Volunteering to serve
California Conservation Corps member Cameron Wallace said he gave up his day off Saturday to hand out Thanksgiving meals in Kings Beach because he knows what it’s like to be hungry over the holidays.
“Just hunger in general is horrible. It’s horrible to have that empty feeling inside,” Wallace said as he handed a a bag packed with a Thanksgiving dinner to a family at the Kings Beach Elementary School gymnasium, and wished them a happy holiday. “Everyone deserves to have a healthy life.”
Wallace grew up in Big Bear, Calif., with two sisters and his mom, who worked three jobs on and off. He said he was raised mostly on a diet of Top Ramen and canned food.
The holidays were the hardest, he said. His family relied on donations to make those special meals.
“Now that I’m older, I’m able to give back,” Wallace said. “It feels good.”
Project MANA, or Making Adequate Nutrition Accessible, will have distributed more than 450 roasted turkeys with produce and canned pumpkin, cranberry and stuffing to families throughout the North Shore and Truckee before Thanksgiving.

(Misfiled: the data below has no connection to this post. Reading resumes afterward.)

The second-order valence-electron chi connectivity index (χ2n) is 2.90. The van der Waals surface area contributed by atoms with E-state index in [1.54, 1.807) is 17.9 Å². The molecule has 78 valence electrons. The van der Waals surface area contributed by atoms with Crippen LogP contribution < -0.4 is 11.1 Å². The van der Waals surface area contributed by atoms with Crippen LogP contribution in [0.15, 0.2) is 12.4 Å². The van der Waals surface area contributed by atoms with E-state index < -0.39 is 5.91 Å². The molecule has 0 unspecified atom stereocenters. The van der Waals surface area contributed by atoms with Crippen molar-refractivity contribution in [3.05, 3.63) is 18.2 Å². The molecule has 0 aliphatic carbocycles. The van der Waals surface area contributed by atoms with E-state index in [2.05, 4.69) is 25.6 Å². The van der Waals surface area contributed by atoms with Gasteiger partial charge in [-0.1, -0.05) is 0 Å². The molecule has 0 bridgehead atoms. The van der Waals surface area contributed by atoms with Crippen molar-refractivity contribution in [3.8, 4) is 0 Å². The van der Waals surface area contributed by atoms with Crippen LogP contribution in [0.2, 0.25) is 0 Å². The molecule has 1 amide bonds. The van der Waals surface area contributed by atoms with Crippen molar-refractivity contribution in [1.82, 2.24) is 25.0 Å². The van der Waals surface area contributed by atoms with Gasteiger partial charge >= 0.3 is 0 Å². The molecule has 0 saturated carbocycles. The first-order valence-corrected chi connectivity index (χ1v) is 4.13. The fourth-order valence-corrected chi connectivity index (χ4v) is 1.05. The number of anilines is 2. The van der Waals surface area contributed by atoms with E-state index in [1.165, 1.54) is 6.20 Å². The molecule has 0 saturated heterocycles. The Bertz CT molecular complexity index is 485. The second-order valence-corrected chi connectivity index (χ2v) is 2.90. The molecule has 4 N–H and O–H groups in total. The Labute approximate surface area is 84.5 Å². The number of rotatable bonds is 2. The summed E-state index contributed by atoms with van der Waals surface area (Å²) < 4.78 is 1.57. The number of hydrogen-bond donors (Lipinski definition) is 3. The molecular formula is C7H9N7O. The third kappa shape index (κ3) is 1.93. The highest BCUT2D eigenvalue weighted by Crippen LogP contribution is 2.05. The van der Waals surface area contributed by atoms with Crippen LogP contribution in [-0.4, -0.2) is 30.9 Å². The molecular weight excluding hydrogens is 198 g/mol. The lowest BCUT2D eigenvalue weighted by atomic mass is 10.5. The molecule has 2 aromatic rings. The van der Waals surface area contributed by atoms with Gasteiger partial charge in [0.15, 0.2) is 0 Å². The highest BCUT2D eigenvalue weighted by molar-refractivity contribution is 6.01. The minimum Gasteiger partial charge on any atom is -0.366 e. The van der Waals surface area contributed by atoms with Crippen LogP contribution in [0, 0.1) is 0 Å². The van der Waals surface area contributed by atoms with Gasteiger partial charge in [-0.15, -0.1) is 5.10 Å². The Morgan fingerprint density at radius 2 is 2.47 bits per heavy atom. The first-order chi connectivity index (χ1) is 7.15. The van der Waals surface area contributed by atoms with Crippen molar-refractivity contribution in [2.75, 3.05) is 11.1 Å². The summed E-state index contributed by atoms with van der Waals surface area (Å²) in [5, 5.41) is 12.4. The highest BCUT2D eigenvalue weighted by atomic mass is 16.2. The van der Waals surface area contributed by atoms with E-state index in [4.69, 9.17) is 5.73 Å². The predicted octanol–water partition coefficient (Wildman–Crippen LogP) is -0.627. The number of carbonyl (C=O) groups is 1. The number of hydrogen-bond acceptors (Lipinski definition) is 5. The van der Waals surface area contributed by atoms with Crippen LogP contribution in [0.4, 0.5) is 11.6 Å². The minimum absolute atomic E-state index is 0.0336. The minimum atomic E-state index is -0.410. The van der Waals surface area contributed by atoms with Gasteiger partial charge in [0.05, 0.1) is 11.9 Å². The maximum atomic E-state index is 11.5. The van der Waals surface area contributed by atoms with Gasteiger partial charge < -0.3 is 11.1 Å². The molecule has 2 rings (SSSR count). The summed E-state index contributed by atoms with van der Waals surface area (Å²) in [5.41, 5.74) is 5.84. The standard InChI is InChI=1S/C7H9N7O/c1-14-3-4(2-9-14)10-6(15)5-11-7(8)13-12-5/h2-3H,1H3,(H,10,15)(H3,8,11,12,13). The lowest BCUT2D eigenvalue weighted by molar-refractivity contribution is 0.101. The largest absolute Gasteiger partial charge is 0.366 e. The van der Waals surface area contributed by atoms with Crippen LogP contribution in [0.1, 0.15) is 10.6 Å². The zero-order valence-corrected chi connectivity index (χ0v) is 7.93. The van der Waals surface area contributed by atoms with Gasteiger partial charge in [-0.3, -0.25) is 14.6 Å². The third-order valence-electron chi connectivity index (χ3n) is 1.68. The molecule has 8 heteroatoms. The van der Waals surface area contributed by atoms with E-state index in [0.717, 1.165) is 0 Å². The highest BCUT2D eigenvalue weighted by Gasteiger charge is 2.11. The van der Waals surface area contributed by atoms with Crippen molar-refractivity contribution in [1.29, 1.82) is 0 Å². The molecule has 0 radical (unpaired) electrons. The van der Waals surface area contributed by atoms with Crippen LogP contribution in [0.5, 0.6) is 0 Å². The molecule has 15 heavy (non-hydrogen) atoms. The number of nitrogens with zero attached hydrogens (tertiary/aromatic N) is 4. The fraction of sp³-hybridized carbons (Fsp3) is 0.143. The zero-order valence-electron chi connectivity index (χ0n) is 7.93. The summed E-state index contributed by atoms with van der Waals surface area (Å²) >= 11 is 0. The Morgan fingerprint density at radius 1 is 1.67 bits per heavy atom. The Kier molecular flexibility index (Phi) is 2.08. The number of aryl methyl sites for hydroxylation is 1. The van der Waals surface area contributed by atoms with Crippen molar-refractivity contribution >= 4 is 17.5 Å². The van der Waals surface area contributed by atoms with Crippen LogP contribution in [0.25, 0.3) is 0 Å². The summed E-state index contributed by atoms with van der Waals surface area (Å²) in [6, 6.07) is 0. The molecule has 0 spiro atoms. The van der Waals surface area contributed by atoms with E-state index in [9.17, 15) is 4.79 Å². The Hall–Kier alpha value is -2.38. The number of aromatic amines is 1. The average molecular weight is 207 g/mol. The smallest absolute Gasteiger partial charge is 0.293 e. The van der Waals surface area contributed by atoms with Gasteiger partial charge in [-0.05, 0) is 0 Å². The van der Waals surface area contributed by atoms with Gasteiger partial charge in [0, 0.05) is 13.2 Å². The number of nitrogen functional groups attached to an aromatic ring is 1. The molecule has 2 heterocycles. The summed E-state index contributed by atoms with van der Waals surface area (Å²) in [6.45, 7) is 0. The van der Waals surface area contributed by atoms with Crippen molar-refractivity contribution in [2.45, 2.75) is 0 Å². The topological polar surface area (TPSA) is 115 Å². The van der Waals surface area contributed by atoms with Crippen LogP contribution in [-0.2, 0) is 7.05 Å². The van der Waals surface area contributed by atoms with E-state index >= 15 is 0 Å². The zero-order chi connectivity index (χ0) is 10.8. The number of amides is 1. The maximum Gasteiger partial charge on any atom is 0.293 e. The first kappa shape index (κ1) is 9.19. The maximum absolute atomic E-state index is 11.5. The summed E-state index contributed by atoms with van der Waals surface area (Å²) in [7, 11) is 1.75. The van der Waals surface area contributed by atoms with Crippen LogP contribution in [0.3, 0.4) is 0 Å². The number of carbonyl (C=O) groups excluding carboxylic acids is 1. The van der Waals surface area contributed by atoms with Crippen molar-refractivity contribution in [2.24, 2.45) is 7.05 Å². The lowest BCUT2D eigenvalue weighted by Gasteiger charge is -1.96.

Volunteers donated the food at food collection events over the weekend and Monday. Turkeys will be delivered to home-bound recipients today.
Turkeys were donated by local businesses, residents and churches, or were purchased at local grocery stores for a discounted price. Local Boy Scout and Girl Scout troops hosted food drives, and other groups held fundraisers to benefit Project MANA.
“Right now, the food banks across the country ” they’re hurting,” said Executive Director George LeBard of Project MANA. “But because of the community, we’re in good shape.”
This year’s demand for turkeys is higher than in years past, as the group is distributing 19 percent more birds than last year, said Molly Messerly, community outreach coordinator.
“[Food] distribution, every week, it seems to be growing,” Messerly said. “It’s just the time of year. The ski season hasn’t started. It’s just really hard on everyone.”
Kings Beach resident Patty Ramirez said the turkey her family of six received from Project MANA will provide a meal that brings her family together for the holidays.
This year was the first time the Ramirez family was referred to Project MANA.
LeBard said that hunger in local Tahoe Truckee communities is about food insecurity, when the family does not know where they’re next meal will come from.
“When you think of hunger, you think of Africa and the child with the bloated stomach,” LeBard said. “They’re near death, and we don’t have anything like that.”
Though most Tahoe residents go to bed nourished and satisfied, some will fall asleep with an empty stomach, he said.
The holidays can exacerbate a sense of despair.
“There’s a feeling in the holidays that people want to have an abundance,” LeBard said. “I think there’s an expectation that you’re supposed to provide more if you’re the head of the family … How can they provide when it’s the holidays and they’re not making any more? It’s just the expectation.”
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